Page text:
1. re: Morganna
                              Moedelestrie Jul 2, 2011 04:04 PM

                              Getting into Canada with the proper documentation is usually hassle free, the border guards are generally jovial and welcoming regardless of colour or race. the guards are well educated and well trained and Quebec is fairly colour blind. If you are coming from Boston or some other large city a diversity of backgrounds is expected. My name sounds foreign but I am a large white older male and I generally travel with my wife and dog. Our friends are black, Hispanic, Asian and represent a broad cross section of the world but I would say if you don't fit a white profile take I91. If you are coming from Derby or Newport you can cross at Beebe or Derby Line with no hassle.
                              Getting into the US is of course another matter but on our recent trips we have encountered border guards of Southeast Asian and Hispanic heritage. We have encountered a more thorough screening as of late and my feeling is that regardless of heritage American border guards are expected to be unwelcoming and strictly business which is very unsettling for a jovial harmless looking elderly white man. Having been a visible minority on Chicago's south side I know how hard it is to not take it personally and respond without emotion especially since it is difficult for me to imagine trying to illegally enter the US from Canada.
                              There may be a language problem in areas like Coaticook and Sherbrooke but food is a pretty universal language and a love of good food will get you everywhere in Quebec. Sherbrooke has two major universities one English one French and a racially and ethnically diverse population with some very good ethnic restaurants.
                              Where I live Stanstead we have the highest percentage of bilingual people in Canada although it is officially French speaking I can pretty well guarantee service in English except at the Bakery where the proprietors are French from France.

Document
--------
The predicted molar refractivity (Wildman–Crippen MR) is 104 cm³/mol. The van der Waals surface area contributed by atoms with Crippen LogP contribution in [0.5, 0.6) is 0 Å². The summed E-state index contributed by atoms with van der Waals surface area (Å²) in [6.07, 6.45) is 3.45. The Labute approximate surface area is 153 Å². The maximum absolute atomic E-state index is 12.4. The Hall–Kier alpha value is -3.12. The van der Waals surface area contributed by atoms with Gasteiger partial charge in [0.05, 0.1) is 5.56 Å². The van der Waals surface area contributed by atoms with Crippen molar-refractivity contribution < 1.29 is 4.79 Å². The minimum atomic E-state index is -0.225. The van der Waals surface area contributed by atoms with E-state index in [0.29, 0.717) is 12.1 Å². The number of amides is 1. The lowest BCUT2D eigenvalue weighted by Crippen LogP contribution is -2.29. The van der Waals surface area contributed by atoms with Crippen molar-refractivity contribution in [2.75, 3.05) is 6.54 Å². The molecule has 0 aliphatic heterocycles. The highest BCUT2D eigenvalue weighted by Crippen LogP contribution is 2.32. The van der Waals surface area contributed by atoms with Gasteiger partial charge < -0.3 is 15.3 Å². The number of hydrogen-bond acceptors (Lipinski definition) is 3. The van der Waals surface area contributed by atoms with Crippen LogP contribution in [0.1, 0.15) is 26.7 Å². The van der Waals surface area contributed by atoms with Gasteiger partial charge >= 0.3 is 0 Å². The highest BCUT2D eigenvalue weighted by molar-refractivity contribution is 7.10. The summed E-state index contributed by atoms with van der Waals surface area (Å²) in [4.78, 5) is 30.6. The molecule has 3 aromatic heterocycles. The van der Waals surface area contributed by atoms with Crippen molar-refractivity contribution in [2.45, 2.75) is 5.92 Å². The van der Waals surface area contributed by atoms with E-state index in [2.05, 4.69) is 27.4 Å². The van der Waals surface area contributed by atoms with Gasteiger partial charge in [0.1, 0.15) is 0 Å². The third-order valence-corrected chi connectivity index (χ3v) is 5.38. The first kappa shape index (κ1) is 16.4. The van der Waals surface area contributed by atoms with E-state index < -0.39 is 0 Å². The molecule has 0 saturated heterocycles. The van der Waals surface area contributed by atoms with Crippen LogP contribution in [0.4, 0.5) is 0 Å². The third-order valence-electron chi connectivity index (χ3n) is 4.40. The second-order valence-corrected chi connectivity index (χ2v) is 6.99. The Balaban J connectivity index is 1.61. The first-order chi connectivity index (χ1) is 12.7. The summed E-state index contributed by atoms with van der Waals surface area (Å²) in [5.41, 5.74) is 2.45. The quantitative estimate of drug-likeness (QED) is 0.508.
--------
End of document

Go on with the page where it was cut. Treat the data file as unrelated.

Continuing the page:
This area of Quebec must be a very difficult area for border guards to work because a very high percentage of our population is still coping with the fact that there is a border here. The border runs through many houses and the gates on the streets are a relatively new phenomenon. Our library and opera house have the border running across the floor. Many people are upset that they cannot use the parking lot at the opera house without reporting to customs. Most of our population over 30 was born at the hospital in Newport about 10 minutes away and now our closest hospital is 30 minutes away.
                              Anyway what I really want to say is that your point is excellent but I think a bigger problem than race is economic background. What is really shameful is young people of working class background do not travel cross the border and in towns like Newport and Rock Island that is the majority who by the way are mostly white and because of history share family backgrounds.
                              PS Marijuana use is tolerated to large extent on both sides of the border but I imagine one of the main duties is to keep drugs out and where there are young people on both sides of the border there is usually pot.
                              PS Because of our particular backgrounds my wife and I are about as foreign as you can get in our part of Stanstead but I guess we were pretty strange wherever we lived.

                              1. re: Moedelestrie
                                s
                                Shooley Jul 5, 2011 04:43 AM

                                On a different note, Moedelestrie, where would you stay (a particular B&B?) if my husband and I were to do the loop you recommend? I still have a great article from an old Gourmet about that area, especially a wine and cheese tour, and I've long wanted to do it. Combining it with your suggestion seems ideal, but finding the best central spot from which to launch is my question. My background is French Canadian on my mother's side (all relatives still in St. Georges de Beauce and Thedford Mines) and I speak French so no worries for us on that score, thankfully!